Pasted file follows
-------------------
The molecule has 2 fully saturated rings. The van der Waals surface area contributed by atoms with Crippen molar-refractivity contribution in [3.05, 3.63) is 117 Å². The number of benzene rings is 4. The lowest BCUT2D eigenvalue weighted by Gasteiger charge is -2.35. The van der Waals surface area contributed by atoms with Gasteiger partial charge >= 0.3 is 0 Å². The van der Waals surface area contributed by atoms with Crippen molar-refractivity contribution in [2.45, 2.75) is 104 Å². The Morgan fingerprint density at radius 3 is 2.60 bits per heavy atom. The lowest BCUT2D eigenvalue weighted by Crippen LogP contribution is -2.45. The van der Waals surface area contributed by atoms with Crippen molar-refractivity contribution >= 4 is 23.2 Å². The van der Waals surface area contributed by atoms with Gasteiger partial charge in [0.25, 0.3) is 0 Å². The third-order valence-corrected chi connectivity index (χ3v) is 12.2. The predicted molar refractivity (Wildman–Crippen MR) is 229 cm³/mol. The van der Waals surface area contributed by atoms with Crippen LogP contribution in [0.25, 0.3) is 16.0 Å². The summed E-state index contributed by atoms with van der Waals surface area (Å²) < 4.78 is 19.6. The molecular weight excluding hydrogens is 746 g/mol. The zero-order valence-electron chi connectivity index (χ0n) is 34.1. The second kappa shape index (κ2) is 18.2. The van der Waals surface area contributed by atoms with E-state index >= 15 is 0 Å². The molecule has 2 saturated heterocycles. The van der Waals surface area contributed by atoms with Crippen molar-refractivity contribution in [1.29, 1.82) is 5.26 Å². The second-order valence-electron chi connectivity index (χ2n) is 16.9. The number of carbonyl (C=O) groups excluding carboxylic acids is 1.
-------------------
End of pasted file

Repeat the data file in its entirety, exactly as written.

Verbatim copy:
The molecule has 2 fully saturated rings. The van der Waals surface area contributed by atoms with Crippen molar-refractivity contribution in [3.05, 3.63) is 117 Å². The number of benzene rings is 4. The lowest BCUT2D eigenvalue weighted by Gasteiger charge is -2.35. The van der Waals surface area contributed by atoms with Gasteiger partial charge >= 0.3 is 0 Å². The van der Waals surface area contributed by atoms with Crippen molar-refractivity contribution in [2.45, 2.75) is 104 Å². The Morgan fingerprint density at radius 3 is 2.60 bits per heavy atom. The lowest BCUT2D eigenvalue weighted by Crippen LogP contribution is -2.45. The van der Waals surface area contributed by atoms with Crippen molar-refractivity contribution >= 4 is 23.2 Å². The van der Waals surface area contributed by atoms with Gasteiger partial charge in [0.25, 0.3) is 0 Å². The third-order valence-corrected chi connectivity index (χ3v) is 12.2. The predicted molar refractivity (Wildman–Crippen MR) is 229 cm³/mol. The van der Waals surface area contributed by atoms with Crippen LogP contribution in [0.25, 0.3) is 16.0 Å². The summed E-state index contributed by atoms with van der Waals surface area (Å²) < 4.78 is 19.6. The molecular weight excluding hydrogens is 746 g/mol. The zero-order valence-electron chi connectivity index (χ0n) is 34.1. The second kappa shape index (κ2) is 18.2. The van der Waals surface area contributed by atoms with E-state index >= 15 is 0 Å². The molecule has 2 saturated heterocycles. The van der Waals surface area contributed by atoms with Crippen molar-refractivity contribution in [1.29, 1.82) is 5.26 Å². The second-order valence-electron chi connectivity index (χ2n) is 16.9. The number of carbonyl (C=O) groups excluding carboxylic acids is 1.